Practice Resurrection is EP’s attempt to find the form for the beauty of holiness. We pay attention to the good (ethics) and the true (doctrine), but lose sight of the beautiful (formation). Holiness – or transformation into the image of Christ – is a kind of beauty, equally important as ethics and theology. It is rooted in the resurrection of Christ. In the resurrection we see the awe, the mystery, the beauty of God’s work by the Spirit in Christ. It is an altogether mysterious and beautiful event that leads to beautiful transformations.
Beauty, of course, is the language of artists. EP encourages us to learn from theologians and artists, because “artists help us see something we know for the first time.” Very true.
There was much talk on day one about the contemplative life, that is a life devoted to the disciplines of prayer, Scripture reading, silence, solitude, fasting, etc. I struggle with these disciplines and so I was happy to hear someone from the audience ask how we can live a contemplative life if it doesn’t fit our personality types. EP said that the contemplative life is not merely passive; it is simply paying attention to God. Sabbath is what pastors need. We need a habit of Sabbath-keeping so that we can pay attention to God.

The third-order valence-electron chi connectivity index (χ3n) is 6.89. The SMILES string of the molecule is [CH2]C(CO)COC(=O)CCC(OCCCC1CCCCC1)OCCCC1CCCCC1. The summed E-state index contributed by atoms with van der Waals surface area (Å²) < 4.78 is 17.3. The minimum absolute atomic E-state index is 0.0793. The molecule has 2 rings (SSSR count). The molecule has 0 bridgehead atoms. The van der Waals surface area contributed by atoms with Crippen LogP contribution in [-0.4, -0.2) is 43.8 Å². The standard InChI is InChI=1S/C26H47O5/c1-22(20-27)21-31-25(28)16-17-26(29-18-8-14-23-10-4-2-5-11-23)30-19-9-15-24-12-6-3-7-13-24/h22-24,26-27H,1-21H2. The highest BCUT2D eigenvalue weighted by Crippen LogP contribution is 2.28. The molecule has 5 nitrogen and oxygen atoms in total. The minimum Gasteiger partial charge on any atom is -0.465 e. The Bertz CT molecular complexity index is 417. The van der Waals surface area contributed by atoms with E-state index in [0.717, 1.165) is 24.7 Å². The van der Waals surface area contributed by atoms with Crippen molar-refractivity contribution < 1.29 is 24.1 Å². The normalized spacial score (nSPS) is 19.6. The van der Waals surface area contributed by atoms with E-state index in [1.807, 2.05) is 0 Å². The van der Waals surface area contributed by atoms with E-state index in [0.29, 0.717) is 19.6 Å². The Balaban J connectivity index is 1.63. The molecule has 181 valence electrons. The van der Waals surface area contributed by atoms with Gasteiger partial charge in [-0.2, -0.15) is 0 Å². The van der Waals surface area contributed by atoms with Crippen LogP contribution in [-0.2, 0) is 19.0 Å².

“The contemplative life has nothing to do with being quiet; it has to do with paying attention.”
This phrase rolled around in my heart through the rest of the three days: “pay attention.”
Just pay attention.
EP referenced to enemies of God’s work: Gnosticism & moralism.
Gnosticism (the belief that only that which is spiritual is of real value) corrupts God’s good creation.
Moralism (the belief that salvation is accomplished by keeping the rules) is the biggest heresy regarding salvation.
So how do we live the Christian life? He says that he has trouble with the word “discipline,” as in the phrase “spiritual disciplines,” because “discipline” refers to something we do. He prefers the phrase “the fear of the Lord.”
I was thrilled to hear EP say “The Trinity is a great teaching point for pastors.” The rediscovery of God as a holy community of persons, Father, Son, and Spirit, has been one of the most rewarding, challenging, inspiring, transformative roads in my spiritual journey. The exploration of the Trinity reveals that God is personal and that he reveals himself in personal relationship. God is active. He is involved as he exists in the perichoresis – the “dance” shared between the members of the Trinity.
“Language is not just about information.”